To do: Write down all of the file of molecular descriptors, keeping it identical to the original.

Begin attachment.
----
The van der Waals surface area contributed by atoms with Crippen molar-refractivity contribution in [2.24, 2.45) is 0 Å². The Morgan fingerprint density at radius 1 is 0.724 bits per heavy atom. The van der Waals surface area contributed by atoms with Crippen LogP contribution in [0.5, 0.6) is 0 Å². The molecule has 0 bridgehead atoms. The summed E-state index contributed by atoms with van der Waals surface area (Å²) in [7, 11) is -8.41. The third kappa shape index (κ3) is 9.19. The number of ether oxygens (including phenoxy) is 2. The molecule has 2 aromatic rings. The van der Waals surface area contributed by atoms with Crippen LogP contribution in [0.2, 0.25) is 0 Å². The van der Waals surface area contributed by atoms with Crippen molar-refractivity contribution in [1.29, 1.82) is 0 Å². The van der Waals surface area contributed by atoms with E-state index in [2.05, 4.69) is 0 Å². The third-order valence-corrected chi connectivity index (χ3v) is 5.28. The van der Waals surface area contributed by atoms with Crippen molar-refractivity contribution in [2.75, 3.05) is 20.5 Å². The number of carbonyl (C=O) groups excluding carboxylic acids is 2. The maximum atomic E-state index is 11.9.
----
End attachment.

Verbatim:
The van der Waals surface area contributed by atoms with Crippen molar-refractivity contribution in [2.24, 2.45) is 0 Å². The Morgan fingerprint density at radius 1 is 0.724 bits per heavy atom. The van der Waals surface area contributed by atoms with Crippen LogP contribution in [0.5, 0.6) is 0 Å². The molecule has 0 bridgehead atoms. The summed E-state index contributed by atoms with van der Waals surface area (Å²) in [7, 11) is -8.41. The third kappa shape index (κ3) is 9.19. The number of ether oxygens (including phenoxy) is 2. The molecule has 2 aromatic rings. The van der Waals surface area contributed by atoms with Crippen LogP contribution in [0.2, 0.25) is 0 Å². The van der Waals surface area contributed by atoms with Crippen molar-refractivity contribution in [1.29, 1.82) is 0 Å². The van der Waals surface area contributed by atoms with E-state index in [2.05, 4.69) is 0 Å². The third-order valence-corrected chi connectivity index (χ3v) is 5.28. The van der Waals surface area contributed by atoms with Crippen molar-refractivity contribution in [2.75, 3.05) is 20.5 Å². The number of carbonyl (C=O) groups excluding carboxylic acids is 2. The maximum atomic E-state index is 11.9.